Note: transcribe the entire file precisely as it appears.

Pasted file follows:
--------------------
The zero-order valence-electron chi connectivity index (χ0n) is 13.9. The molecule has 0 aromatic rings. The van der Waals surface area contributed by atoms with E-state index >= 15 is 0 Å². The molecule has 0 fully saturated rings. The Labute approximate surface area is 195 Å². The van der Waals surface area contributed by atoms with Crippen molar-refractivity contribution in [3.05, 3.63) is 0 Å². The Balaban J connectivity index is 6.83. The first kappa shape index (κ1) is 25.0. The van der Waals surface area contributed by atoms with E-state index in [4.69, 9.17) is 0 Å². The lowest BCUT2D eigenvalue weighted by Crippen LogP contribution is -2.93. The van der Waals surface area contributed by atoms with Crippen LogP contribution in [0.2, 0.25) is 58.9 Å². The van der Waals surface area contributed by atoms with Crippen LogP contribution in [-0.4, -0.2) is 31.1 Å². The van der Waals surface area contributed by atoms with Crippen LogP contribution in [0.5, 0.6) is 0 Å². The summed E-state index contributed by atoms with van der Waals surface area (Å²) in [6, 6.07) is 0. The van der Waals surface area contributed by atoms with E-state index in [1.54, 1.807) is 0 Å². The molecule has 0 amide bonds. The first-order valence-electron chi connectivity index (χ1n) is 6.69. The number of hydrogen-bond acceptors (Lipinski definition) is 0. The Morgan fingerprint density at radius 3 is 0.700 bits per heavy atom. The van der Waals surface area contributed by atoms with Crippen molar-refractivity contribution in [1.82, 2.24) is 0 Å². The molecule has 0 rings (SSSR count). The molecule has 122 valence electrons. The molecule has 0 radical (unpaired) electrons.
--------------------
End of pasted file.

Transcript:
The zero-order valence-electron chi connectivity index (χ0n) is 13.9. The molecule has 0 aromatic rings. The van der Waals surface area contributed by atoms with E-state index >= 15 is 0 Å². The molecule has 0 fully saturated rings. The Labute approximate surface area is 195 Å². The van der Waals surface area contributed by atoms with Crippen molar-refractivity contribution in [3.05, 3.63) is 0 Å². The Balaban J connectivity index is 6.83. The first kappa shape index (κ1) is 25.0. The van der Waals surface area contributed by atoms with E-state index in [4.69, 9.17) is 0 Å². The lowest BCUT2D eigenvalue weighted by Crippen LogP contribution is -2.93. The van der Waals surface area contributed by atoms with Crippen LogP contribution in [0.2, 0.25) is 58.9 Å². The van der Waals surface area contributed by atoms with Crippen LogP contribution in [-0.4, -0.2) is 31.1 Å². The van der Waals surface area contributed by atoms with Crippen LogP contribution in [0.5, 0.6) is 0 Å². The summed E-state index contributed by atoms with van der Waals surface area (Å²) in [6, 6.07) is 0. The van der Waals surface area contributed by atoms with E-state index in [1.54, 1.807) is 0 Å². The molecule has 0 amide bonds. The first-order valence-electron chi connectivity index (χ1n) is 6.69. The number of hydrogen-bond acceptors (Lipinski definition) is 0. The Morgan fingerprint density at radius 3 is 0.700 bits per heavy atom. The van der Waals surface area contributed by atoms with Crippen molar-refractivity contribution in [1.82, 2.24) is 0 Å². The molecule has 0 rings (SSSR count). The molecule has 122 valence electrons. The molecule has 0 radical (unpaired) electrons.